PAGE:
Vanguard Dividend Appreciation Index ETF (VIG), 12% of the stock portfolio, invests only in companies that have hiked dividends in each of the past ten years. It tracks the Nasdaq Dividend Achievers index, which also weeds out companies that fail tests of financial strength—chiefly because they have too much debt. Despite the dividend focus, this fund is not a high yielder; it yields just 2.0%, about the same as the S&P 500. Admittedly, Dividend Appreciation is an unusual index fund, but I’ve included it because of growing academic evidence that high-quality stocks—blue chips with attractive profit margins and dividends—have excelled over the long term. Annual expenses are 0.10%.
Vanguard Extended Market Index ETF (VXF), 12% of the stock portfolio, tracks the S&P Completion index. The fund owns pretty much every tradable U.S. public company, excluding penny stocks and the like, that the S&P 500 doesn’t own. Since 1926, small caps have returned an average of two percentage points per year more than large companies—albeit with greater volatility. All but 6% of this ETF is invested in mid caps and small caps. It charges 0.10% annually.
Vanguard Small Cap Value ETF (VBR), 12% of the stock portfolio, invests in small, undervalued companies by tracking the CRSP US Small Cap Value index. Research shows that small stocks and cheap stocks (those that are inexpensive in relation to earnings and other key measures) have delivered above-average returns over the long term. The average market value of this ETF is $2.7 billion. It charges 0.09% annually.
Vanguard Emerging Markets Stock Index ETF (VWO), 8% of the stock portfolio, tracks the FTSE Emerging Markets index, which includes 850 stocks from 22 developing countries. Emerging markets have trailed U.S. stocks badly since late 2011, but, in my view, that doesn’t mean these fast-growing economies don’t deserve to be among your long-term investments. The fund charges 0.15% annually. What’s in this stock portfolio, and how has it performed? Overall, it has 17% of its assets in small caps and 24% in mid caps. Foreign stocks account for 30% of assets, of which one-third is in emerging markets. Over the past ten years through April 30, the portfolio returned an annualized 9.0%. By contrast, the S&P 500 returned an annualized 7.7% during the same stretch.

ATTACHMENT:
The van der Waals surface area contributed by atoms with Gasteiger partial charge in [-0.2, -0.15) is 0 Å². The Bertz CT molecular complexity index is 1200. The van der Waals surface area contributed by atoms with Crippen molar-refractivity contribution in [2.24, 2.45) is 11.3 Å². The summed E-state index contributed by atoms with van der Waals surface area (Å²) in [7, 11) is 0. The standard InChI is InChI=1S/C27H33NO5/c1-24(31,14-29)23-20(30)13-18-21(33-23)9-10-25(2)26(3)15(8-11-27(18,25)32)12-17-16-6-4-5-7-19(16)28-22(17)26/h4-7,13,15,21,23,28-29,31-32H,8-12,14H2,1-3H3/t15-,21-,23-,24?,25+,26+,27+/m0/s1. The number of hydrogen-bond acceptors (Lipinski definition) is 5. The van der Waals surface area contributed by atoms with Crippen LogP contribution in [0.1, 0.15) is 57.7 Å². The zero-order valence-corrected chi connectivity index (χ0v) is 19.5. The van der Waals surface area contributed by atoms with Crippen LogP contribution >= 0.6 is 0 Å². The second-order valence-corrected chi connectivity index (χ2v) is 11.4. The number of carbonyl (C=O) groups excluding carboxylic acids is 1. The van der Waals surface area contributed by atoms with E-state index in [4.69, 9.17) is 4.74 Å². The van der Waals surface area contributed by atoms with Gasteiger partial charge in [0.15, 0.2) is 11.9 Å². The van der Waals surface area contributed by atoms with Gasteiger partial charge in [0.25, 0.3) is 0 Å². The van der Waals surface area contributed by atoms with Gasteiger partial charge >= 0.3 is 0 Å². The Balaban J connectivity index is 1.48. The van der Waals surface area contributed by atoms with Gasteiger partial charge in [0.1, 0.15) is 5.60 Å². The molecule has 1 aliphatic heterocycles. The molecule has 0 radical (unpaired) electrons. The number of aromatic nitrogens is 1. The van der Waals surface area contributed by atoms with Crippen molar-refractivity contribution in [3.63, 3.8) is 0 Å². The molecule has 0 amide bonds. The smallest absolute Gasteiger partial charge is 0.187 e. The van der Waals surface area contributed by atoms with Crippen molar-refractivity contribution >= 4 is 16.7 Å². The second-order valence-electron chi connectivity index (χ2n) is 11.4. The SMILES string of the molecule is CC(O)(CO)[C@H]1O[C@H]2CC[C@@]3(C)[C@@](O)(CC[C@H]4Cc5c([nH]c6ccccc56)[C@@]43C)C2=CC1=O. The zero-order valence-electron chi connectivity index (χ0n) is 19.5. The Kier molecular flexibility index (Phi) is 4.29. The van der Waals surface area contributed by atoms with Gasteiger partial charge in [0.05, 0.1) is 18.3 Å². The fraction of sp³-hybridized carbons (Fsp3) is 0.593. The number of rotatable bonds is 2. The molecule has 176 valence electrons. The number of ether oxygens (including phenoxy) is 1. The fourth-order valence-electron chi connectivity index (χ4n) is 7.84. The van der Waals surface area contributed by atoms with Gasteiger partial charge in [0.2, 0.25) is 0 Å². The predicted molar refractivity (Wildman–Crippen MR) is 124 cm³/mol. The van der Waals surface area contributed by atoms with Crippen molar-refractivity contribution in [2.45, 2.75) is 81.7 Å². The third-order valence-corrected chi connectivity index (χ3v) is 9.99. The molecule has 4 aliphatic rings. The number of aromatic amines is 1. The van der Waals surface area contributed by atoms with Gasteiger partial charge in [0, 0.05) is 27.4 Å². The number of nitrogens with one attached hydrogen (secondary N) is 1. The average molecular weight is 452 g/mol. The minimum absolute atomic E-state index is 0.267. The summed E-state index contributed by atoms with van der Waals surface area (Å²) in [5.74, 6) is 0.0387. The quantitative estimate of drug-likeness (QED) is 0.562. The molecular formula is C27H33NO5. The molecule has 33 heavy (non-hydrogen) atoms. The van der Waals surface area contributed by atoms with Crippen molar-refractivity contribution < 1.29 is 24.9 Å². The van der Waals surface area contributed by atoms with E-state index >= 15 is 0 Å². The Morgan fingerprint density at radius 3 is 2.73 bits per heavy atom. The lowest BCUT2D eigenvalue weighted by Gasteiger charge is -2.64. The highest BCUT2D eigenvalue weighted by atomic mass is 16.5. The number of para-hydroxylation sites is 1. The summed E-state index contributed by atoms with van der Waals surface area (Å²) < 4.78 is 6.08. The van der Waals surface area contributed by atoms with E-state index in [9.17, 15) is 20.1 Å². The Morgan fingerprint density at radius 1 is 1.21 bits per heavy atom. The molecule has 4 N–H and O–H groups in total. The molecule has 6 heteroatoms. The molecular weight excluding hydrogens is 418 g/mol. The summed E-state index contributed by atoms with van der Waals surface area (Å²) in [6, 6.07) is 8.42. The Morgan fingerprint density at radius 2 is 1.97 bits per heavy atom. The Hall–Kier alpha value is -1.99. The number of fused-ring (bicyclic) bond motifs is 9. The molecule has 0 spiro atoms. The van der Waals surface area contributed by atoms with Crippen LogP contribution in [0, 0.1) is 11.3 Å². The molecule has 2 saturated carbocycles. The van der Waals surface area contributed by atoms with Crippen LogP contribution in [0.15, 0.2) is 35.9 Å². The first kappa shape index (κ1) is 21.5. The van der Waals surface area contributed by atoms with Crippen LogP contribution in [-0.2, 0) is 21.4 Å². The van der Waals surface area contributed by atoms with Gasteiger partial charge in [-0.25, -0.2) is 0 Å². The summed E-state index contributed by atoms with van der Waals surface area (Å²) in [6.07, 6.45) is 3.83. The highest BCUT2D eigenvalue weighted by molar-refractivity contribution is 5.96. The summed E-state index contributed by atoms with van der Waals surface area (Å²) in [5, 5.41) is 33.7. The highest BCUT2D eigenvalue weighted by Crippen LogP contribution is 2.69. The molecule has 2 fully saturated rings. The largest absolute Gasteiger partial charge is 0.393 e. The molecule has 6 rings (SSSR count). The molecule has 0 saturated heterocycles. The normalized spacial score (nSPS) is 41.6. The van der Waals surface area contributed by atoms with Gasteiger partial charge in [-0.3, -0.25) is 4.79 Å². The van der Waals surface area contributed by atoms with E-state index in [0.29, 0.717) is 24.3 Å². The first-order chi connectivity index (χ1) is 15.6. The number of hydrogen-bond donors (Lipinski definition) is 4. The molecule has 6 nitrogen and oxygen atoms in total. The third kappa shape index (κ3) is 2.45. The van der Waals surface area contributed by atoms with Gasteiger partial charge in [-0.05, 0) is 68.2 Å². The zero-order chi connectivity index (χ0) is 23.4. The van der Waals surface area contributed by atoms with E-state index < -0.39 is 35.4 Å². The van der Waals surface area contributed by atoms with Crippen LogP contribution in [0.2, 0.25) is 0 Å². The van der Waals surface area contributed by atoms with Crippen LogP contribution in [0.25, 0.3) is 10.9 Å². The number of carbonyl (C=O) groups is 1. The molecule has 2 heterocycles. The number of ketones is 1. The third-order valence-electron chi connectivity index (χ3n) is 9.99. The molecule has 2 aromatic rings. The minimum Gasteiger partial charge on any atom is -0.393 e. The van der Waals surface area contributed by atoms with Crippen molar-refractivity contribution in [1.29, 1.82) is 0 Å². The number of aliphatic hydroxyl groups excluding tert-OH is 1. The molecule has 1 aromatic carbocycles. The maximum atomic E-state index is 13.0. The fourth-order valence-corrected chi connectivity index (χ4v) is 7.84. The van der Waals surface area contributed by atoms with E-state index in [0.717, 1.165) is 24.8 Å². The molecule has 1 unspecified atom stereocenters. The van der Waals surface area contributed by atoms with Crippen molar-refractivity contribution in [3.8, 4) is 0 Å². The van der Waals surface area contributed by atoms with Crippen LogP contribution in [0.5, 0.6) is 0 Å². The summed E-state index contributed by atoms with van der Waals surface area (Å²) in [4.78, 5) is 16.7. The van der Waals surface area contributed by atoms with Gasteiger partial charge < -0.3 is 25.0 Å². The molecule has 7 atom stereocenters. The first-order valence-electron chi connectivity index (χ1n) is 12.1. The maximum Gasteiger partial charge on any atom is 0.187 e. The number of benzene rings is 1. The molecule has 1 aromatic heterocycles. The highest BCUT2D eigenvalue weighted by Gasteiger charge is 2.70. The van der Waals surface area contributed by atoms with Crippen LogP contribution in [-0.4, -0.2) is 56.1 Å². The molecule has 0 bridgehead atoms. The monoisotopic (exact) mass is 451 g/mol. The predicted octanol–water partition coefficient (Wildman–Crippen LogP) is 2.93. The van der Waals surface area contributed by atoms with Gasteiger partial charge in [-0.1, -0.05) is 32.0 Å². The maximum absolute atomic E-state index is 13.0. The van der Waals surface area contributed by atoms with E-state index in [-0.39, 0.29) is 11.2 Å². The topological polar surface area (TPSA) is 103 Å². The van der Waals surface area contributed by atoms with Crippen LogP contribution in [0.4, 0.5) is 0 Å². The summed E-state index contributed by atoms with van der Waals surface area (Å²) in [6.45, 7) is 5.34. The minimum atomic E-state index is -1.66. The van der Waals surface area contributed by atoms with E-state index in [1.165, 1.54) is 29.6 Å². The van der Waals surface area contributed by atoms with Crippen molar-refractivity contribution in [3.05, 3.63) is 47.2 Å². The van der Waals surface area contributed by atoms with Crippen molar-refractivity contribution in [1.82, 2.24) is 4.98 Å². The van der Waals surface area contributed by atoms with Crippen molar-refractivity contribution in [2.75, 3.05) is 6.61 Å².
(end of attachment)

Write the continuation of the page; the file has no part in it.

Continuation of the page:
The seventh ETF is a bond fund. I’d invest in Vanguard Intermediate-Term Corporate Bond Index ETF (VCIT). This pick is my answer to Vanguard founder Jack Bogle’s complaint that many of Vanguard’s bond index funds contain too many low-yielding Treasuries. The average credit quality of the fund’s holdings is single-A. The fund charges 0.12% annually for expenses and yields 3.1%. As for how the fund would react to rising interest rates—the bête noir of most bond funds—Intermediate-Term Corporate would probably lose about 6.5% of its value if interest rates were to rise by one percentage point.
As far as allocation between stocks and bonds, most investors should probably have 70% to 75% of their portfolio in stock funds. But you’ll want to gradually reduce that as you approach retirement. Even in retirement, though, most people should keep 50% to 60% of their investments in stock funds.